Traditional Chinese Medicine (TCM) has been practiced for thousands of years. Amazingly, the first written gynecological records date back to the Shang dynasty (1500 BC- 1000 BC), but here in the U.S. and other Western countries, people are just beginning to understand and appreciate the effectiveness of Traditional Chinese Medicine.
It isn’t easy to compare Traditional Chinese Medicine and Western medicine because there are profound differences that underlie the basic notions of your health, body and treatment. Western medicine often takes a more mechanistic view of people – your body may be treated as if it is a collection of machine parts rather than one whole, integrated system. Alternatively, Traditional Chinese Medicine sees individuals as personal ecosystems, with each part depending on, and influencing, all the other parts. This “whole body” approach means that treatment addresses the complete systems of your body rather than just attending to your symptoms. As a result of such a treatment strategy, most patients experience an improvement in their specific condition and also a better overall sense of health and well being.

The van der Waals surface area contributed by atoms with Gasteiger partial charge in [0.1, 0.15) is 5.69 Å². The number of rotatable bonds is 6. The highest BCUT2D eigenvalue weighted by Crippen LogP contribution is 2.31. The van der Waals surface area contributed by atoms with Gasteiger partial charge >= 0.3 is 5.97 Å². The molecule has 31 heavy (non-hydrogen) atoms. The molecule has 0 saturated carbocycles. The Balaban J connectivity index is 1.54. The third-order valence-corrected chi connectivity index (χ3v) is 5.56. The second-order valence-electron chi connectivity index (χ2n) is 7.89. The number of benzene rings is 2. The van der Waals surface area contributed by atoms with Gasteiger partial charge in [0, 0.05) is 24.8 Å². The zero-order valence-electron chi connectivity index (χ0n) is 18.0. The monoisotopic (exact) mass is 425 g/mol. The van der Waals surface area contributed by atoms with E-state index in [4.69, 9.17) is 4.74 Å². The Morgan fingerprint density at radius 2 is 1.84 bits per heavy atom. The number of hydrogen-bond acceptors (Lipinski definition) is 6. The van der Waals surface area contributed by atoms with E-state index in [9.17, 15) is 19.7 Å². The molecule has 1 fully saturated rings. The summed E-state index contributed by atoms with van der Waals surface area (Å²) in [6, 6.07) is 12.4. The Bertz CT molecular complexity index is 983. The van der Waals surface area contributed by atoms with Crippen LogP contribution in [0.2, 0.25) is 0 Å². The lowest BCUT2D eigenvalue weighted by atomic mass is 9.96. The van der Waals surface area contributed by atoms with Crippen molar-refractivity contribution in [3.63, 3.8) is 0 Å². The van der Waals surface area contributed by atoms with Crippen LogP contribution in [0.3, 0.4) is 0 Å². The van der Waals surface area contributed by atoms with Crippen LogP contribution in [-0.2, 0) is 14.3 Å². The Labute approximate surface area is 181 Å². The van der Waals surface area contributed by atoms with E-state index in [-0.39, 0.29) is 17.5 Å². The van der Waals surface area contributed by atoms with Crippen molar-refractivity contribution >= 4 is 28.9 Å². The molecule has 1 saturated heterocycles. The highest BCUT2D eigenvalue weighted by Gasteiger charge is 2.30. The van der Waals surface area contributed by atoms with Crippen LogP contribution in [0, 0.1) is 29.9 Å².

TCM and Fertility: The Research
Let’s define infertility. The American Fertility Society defines infertility as occurring when “a couple has 1 year of regular intercourse without contraception and has been unable to conceive.”